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Cops sue job and win big E-mail
Written by Mark Nichols   

Anyone that knows anything about law enforcement knows that one of the biggest headaches in the game is lawsuits. But while most cops are quick to lament the monies paid out to claimants that have alleged police misconduct, there is another massive expenditure associated with lawsuits and public safety. Those are the payouts made to police officers that have sued their departments.
In Los Angeles for example, the city has paid out about $110 million in jury awards and settlements for lawsuits that police officers have brought against the Police Department over a six-year period.

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Immigration activists and crime E-mail
Written by Mark Nichols   

What do Shawna Forde, J.T. Ready and Chris Simcox have in common? The answer to the riddle is that they’re all anti-immigration activists and they’re all in or have been in trouble with the law. Simcox, 52, is the co-founder of the Minutemen civilian border patrol group. He’s been arrested  and booked into a Maricopa County jail in connection with the molestation of three girls under the age of 10, said Sergeant Tommy Thompson, a Phoenix police spokesman.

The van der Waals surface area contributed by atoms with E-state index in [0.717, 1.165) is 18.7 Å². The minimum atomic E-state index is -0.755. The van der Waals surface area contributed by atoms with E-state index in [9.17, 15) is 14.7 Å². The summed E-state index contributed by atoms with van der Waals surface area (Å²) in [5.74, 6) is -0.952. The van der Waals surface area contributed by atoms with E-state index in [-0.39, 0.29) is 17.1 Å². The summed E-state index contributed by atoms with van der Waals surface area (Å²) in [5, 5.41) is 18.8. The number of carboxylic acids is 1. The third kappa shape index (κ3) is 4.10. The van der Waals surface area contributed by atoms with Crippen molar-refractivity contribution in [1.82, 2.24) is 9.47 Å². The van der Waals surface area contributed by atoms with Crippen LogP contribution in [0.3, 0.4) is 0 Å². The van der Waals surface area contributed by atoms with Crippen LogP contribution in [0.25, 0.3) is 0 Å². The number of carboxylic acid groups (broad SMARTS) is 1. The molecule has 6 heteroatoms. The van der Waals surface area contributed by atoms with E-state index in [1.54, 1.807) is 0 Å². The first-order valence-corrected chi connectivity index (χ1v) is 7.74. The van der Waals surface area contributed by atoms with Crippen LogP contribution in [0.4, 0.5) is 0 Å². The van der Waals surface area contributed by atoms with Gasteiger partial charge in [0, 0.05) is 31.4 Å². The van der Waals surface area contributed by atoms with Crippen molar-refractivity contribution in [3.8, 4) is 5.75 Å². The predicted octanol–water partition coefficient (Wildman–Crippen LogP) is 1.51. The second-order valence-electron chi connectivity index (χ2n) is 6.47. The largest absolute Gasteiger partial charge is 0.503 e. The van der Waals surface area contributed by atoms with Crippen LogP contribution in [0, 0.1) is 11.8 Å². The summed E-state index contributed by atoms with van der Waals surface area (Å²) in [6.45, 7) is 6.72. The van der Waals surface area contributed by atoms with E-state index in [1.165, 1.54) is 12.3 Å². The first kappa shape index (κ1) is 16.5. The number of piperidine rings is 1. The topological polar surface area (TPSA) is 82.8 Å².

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New gun laws bring chaos E-mail
Written by Mark Nichols   

In Missouri, some law enforcement officials are expressing their displeasure and frustration with new laws that would make it a crime for police to enforce gun bans or restrictions. In New York sate on the other hand many sheriffs are saying plainly that they will not enforce new gun laws there. According to a recent article from KMOX News, St. Louis County Police Chief Tim Fitch urged House Republicans to not override Gov. Jay Nixon’s veto of HB 436. Fitch wrote a letter to Missouri House Speaker Tim Jones, R-Eureka letting him know where he stood.